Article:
In March this year, they performed at Expo 2022 in Dubai, and invitations are starting to come in, he shares. “After 25 years, you don’t look back and say, ‘Wah, what’s our achievement?’ You look forward. Everything has changed now. After Kaleidoscope, and our own drumming festival in December,  we will need to look at things long term.”

Just as bands can change their lead singers, a new artistic director can lead a group in fresh directions. “But if the music is good, the band is still good. The foundation has to be there; my training method has to be there. I’m trying to make youngsters realise even if you are talented, you need to have that foundation, otherwise, you won’t last long.”

With savings emptied, the prospect of starting from zero again is doubly daunting. But Goh takes comfort that many others are suffering too. He just has to “gather people with the same attitude and start again”.


This consummate artist expects his group to give their best, always, regardless of whether they are doing a drum performance or a commercial show (Photo: TRBAN Photography)

Hands may not be able to travel with 30 people, 40 drums and tons of equipment to Adelaide anymore, but he can try to create a show with six to eight drummers and make people go “Wow!” There is no lack of invites to perform and the challenge, always, is “I want it to be good.”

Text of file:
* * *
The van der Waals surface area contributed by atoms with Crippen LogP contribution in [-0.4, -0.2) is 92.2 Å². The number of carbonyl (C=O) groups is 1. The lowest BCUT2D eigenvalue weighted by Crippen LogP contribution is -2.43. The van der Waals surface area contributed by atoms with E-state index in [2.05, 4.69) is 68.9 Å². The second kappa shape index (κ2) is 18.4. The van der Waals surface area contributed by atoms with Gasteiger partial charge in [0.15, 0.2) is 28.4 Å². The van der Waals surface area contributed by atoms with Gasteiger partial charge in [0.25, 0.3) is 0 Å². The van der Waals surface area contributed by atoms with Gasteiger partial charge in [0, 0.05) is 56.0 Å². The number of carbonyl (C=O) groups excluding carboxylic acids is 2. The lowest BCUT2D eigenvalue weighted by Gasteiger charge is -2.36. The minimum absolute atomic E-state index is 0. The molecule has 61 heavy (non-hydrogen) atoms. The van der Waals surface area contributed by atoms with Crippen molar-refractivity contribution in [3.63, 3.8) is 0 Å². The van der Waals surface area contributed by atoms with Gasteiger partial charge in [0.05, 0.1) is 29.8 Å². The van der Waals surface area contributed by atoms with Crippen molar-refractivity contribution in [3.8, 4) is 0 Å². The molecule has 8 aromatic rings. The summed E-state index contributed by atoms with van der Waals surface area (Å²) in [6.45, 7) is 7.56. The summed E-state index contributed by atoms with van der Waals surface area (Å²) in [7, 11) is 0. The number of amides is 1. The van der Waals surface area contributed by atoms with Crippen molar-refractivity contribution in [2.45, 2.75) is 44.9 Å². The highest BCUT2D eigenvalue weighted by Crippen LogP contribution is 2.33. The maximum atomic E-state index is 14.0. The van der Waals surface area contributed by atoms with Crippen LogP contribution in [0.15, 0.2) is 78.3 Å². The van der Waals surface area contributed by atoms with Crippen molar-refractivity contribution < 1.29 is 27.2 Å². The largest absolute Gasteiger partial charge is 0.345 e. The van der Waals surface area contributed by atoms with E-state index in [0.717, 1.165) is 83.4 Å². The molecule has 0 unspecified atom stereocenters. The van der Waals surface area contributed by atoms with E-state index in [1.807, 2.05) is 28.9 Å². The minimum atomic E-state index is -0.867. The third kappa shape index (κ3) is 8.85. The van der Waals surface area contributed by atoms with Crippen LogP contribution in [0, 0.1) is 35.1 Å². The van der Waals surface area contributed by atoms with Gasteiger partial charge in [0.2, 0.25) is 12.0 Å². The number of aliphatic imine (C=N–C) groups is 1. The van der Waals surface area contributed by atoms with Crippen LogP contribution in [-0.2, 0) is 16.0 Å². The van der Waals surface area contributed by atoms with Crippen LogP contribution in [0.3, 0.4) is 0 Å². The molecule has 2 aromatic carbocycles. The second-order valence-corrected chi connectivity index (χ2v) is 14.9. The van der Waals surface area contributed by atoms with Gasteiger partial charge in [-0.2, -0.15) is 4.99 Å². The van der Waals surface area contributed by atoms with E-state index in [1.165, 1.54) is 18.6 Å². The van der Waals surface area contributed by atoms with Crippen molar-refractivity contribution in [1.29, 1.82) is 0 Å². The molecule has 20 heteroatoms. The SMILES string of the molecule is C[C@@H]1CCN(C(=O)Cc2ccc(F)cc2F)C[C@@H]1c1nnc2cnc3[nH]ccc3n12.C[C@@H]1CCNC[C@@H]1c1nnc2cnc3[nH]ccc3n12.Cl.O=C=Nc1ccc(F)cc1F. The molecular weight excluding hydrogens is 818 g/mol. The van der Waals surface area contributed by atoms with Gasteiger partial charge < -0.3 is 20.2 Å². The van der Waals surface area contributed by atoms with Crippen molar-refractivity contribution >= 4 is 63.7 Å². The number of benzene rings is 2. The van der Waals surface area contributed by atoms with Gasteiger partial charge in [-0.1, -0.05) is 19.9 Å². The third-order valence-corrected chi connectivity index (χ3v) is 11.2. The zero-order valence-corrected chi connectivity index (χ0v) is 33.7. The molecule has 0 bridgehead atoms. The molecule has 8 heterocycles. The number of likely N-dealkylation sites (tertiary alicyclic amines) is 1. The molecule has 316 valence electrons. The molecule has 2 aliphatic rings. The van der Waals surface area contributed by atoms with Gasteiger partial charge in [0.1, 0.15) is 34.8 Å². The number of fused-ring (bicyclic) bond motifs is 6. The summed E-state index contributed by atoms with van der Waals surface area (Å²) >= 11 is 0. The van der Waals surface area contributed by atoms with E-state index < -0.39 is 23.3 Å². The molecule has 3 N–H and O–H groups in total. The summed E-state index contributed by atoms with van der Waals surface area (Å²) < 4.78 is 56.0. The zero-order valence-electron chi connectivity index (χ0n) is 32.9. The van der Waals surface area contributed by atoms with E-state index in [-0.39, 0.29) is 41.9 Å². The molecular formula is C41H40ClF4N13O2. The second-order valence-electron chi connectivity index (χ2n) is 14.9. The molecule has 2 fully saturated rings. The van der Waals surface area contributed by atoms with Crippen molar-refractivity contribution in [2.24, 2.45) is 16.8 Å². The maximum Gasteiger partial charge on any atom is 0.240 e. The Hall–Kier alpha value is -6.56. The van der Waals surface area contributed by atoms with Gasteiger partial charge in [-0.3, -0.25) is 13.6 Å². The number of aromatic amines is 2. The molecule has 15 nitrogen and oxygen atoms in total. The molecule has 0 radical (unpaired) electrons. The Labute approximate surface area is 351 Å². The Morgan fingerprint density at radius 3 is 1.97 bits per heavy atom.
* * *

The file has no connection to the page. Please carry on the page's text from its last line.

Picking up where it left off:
This calls for every performer to be responsible for the show. It also means one cannot simply substitute, say, a gendang for another drum because the sound is different, Goh emphasises.

“We have long passed the cari makan stage. Every time we go out, we have to be very good. When you set standards like that, the drummers follow. They now know why I want to hire another lorry to bring that drum.”

This consummate artist expects his group to give their best, always, regardless of whether they are doing a drum performance or a commercial show. “It’s the same.” Similarly, he appreciates how audiences respond to Hands, whether it is a standing ovation in a foreign country, or claps from a bunch of children at a badminton court in Jinjang. “It’s the same, because you are touching people.”

Goh is happy he can still coach and influence youngsters to realise talent is a gift and that they can use it to touch people and convince them “the performing arts are important”.

As someone who had no role models when starting out, he does not worry about imitation or people stealing his ideas. “If you are confident enough, ideas will come.”

With classes in school and at his newly established Hands Percussion Academy, he feels it may be a good thing if the young ones can imitate those who precede them. “Slowly they will evolve and come into their own. You need that journey to reach there.”


"Kaleidoscope 6 — Hands International Drumming Festival ‘Thunder’" will be held at Istana Budaya, KL, from Oct 6 to 9. See here for programme and ticketing details.

This article first appeared on Oct 3, 2022 in The Edge Malaysia.